President Obama welcomed to the White House 13 recipients of the 2011 Presidential Citizens Medal, the nation’s second-highest civilian honor.
Nearly 6,000 public nominations were submitted
“This year’s recipients of the Citizens Medal come from different backgrounds, but they share a commitment to a cause greater than themselves,” said President Obama.
The Citizens Medal was established in 1969 to recognize American citizens who have performed exemplary deeds of service for their country or their fellow citizens. Like last year, President Obama is recognizing Americans this year whose work has had a significant impact on their communities but may not have garnered national attention. In May, the President called on members of the public to nominate people in their lives who have performed exemplary deeds of service outside of their regular jobs, including individuals:
Who have a demonstrated commitment to service in their own community or in communities farther from home. Someone who has engaged in activities that have had an impact in their local community, on a community or communities elsewhere in the United States, or on fellow citizens living or stationed around the world.
Who have helped their country or their fellow citizens through one or more extraordinary acts. Individuals who have demonstrated notable skill and grace, selflessly placed themselves in harm’s way, taken unusual risks or steps to protect others, made extraordinary efforts to further a national goal, or otherwise conducted themselves admirably when faced with unusually challenging circumstances.
Whose service relates to a long-term or persistent problem. Individuals who have made efforts to combat stubbornly persistent problems that impact entire communities; for example, those who have taken innovative steps to address hunger, homelessness, the dropout crisis, lack of access to health care, and other issues that plague too many Americans.
Whose service has had a sustained impact on others’ lives and provided inspiration for others to serve. The ideal nominee for a Citizens Medal is a person whose work has had a meaningful and lasting impact on the lives of others.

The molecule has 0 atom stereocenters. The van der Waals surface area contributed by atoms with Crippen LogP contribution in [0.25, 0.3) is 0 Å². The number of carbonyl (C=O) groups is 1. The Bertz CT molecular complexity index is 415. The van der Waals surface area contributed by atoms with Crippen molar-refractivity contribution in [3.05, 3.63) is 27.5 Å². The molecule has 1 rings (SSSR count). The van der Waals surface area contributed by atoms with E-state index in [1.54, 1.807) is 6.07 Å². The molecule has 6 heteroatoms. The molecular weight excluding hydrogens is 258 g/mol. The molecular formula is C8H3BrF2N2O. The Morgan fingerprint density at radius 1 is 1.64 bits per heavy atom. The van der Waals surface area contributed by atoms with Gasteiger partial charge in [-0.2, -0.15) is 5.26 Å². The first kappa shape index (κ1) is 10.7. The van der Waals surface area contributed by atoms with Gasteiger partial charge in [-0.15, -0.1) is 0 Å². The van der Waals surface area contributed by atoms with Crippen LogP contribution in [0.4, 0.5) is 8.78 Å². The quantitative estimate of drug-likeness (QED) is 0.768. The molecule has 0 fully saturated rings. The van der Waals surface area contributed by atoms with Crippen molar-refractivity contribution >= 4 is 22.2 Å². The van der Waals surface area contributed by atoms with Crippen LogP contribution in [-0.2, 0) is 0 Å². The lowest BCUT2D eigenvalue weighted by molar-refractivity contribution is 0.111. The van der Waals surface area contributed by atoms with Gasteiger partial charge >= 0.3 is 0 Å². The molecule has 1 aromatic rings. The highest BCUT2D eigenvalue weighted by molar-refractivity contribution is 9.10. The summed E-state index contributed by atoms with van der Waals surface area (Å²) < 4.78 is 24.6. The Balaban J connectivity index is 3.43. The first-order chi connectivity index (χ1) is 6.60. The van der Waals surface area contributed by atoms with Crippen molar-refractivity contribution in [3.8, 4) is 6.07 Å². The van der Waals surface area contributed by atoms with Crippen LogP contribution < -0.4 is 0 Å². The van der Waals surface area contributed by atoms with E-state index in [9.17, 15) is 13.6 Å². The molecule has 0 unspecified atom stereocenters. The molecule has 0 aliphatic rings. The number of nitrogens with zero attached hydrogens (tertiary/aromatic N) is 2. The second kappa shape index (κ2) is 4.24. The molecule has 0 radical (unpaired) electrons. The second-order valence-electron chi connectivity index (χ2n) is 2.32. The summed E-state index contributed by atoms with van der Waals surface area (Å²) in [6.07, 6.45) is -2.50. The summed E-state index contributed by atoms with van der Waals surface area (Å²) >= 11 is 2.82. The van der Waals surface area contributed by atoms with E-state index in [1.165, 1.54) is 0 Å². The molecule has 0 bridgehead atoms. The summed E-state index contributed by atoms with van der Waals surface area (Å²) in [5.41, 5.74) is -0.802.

Among the honorees:
Ida Martin of Bluffton, SC who created Bluffton Self Help to assist working families, disabled residents, and senior citizens in the Bluffton, South Carolina area when they suffered a financial crisis. In 2010 alone, Bluffton Self Help provided 62,000 items of food to 11,600 people and provided clothing to almost 9,000 people. Additionally, Bluffton Self Help provided families with short-term emergency financial assistance toward housing/utility assistance, medical assistance, or children's program assistance. Mrs. Martin's philosophy is to help those who have the desire to help themselves. Martin receives the Citizens Medal for providing relief to many in moments of despair.
Margaret Martin, who after observing LA gang members stop at a Hollywood market to listen to a kid playing Brahms on a small violin, Margaret Martin realized those gang members would rather be doing what the kid was doing, but would never have the chance. She decided to dedicate her life to making quality arts education available to those in the most under served, gang reduction zones of Los Angeles, and founded the Harmony Project in 2001. The organization has provided instruments and tuition-free group and private music lessons to thousands of children in Los Angeles who would otherwise have no access to classical music. Martin receives the Citizens Medal for replacing violence in children’s lives with music.
Michelle McIntyre-Brewer of Jefferson, MD, a military spouse, mother, and founder of Soldier’s List. She founded Soldier's List in 2003 to support high risk Service Members and their families.
“They exemplify the best of what it means to be an American, and I am honored to be able to offer them a small token of our appreciation.”
The Citizens Medal was established in 1969 to recognize American citizens who have performed exemplary deeds of service for their country or their fellow citizens. Like last year, President Obama is recognizing Americans this year whose work has had a significant impact on their communities but may not have garnered national attention. In May, the President called on members of the public to nominate people in their lives who have performed exemplary deeds of service outside of their regular jobs, including individuals.
Video: For 2010 honorees click here. Our coverage here.